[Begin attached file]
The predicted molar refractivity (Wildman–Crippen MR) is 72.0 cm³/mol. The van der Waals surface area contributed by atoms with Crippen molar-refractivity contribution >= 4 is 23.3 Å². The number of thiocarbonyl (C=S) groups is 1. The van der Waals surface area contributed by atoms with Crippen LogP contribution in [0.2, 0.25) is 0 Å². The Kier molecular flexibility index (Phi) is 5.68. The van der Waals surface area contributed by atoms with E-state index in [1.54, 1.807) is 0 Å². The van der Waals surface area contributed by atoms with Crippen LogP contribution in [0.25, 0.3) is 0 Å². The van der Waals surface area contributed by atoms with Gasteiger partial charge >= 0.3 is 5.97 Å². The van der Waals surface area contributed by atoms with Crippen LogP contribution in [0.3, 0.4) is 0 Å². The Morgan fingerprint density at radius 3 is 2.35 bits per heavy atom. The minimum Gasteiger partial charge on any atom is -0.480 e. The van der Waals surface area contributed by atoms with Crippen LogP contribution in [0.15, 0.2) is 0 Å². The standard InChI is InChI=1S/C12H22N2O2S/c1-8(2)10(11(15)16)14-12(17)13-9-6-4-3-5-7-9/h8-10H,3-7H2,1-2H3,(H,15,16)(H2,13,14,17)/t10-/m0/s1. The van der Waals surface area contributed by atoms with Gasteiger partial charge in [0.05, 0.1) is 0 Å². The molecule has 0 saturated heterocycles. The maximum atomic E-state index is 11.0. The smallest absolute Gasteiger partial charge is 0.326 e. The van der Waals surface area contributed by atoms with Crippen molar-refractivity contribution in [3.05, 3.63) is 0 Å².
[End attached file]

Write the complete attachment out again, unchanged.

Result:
The predicted molar refractivity (Wildman–Crippen MR) is 72.0 cm³/mol. The van der Waals surface area contributed by atoms with Crippen molar-refractivity contribution >= 4 is 23.3 Å². The number of thiocarbonyl (C=S) groups is 1. The van der Waals surface area contributed by atoms with Crippen LogP contribution in [0.2, 0.25) is 0 Å². The Kier molecular flexibility index (Phi) is 5.68. The van der Waals surface area contributed by atoms with E-state index in [1.54, 1.807) is 0 Å². The van der Waals surface area contributed by atoms with Crippen LogP contribution in [0.25, 0.3) is 0 Å². The van der Waals surface area contributed by atoms with Gasteiger partial charge >= 0.3 is 5.97 Å². The van der Waals surface area contributed by atoms with Crippen LogP contribution in [0.3, 0.4) is 0 Å². The Morgan fingerprint density at radius 3 is 2.35 bits per heavy atom. The minimum Gasteiger partial charge on any atom is -0.480 e. The van der Waals surface area contributed by atoms with Crippen LogP contribution in [0.15, 0.2) is 0 Å². The standard InChI is InChI=1S/C12H22N2O2S/c1-8(2)10(11(15)16)14-12(17)13-9-6-4-3-5-7-9/h8-10H,3-7H2,1-2H3,(H,15,16)(H2,13,14,17)/t10-/m0/s1. The van der Waals surface area contributed by atoms with Gasteiger partial charge in [0.05, 0.1) is 0 Å². The molecule has 0 saturated heterocycles. The maximum atomic E-state index is 11.0. The smallest absolute Gasteiger partial charge is 0.326 e. The van der Waals surface area contributed by atoms with Crippen molar-refractivity contribution in [3.05, 3.63) is 0 Å².